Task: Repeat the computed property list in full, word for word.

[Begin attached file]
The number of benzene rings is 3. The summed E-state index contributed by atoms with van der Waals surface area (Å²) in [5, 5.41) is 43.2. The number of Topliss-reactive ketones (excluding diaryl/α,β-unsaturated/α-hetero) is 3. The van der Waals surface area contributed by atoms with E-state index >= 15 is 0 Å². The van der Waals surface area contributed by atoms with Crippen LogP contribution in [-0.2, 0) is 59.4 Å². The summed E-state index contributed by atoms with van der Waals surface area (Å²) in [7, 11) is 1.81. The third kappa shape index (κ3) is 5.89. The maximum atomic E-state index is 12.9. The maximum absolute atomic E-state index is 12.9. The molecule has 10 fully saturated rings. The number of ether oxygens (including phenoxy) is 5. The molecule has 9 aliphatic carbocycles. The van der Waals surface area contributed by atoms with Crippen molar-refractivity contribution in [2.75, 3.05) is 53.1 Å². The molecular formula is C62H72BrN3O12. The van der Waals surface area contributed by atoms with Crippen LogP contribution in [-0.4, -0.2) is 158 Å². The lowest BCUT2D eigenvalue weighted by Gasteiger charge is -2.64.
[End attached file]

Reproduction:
The number of benzene rings is 3. The summed E-state index contributed by atoms with van der Waals surface area (Å²) in [5, 5.41) is 43.2. The number of Topliss-reactive ketones (excluding diaryl/α,β-unsaturated/α-hetero) is 3. The van der Waals surface area contributed by atoms with E-state index >= 15 is 0 Å². The van der Waals surface area contributed by atoms with Crippen LogP contribution in [-0.2, 0) is 59.4 Å². The summed E-state index contributed by atoms with van der Waals surface area (Å²) in [7, 11) is 1.81. The third kappa shape index (κ3) is 5.89. The maximum atomic E-state index is 12.9. The maximum absolute atomic E-state index is 12.9. The molecule has 10 fully saturated rings. The number of ether oxygens (including phenoxy) is 5. The molecule has 9 aliphatic carbocycles. The van der Waals surface area contributed by atoms with Crippen molar-refractivity contribution in [2.75, 3.05) is 53.1 Å². The molecular formula is C62H72BrN3O12. The van der Waals surface area contributed by atoms with Crippen LogP contribution in [-0.4, -0.2) is 158 Å². The lowest BCUT2D eigenvalue weighted by Gasteiger charge is -2.64.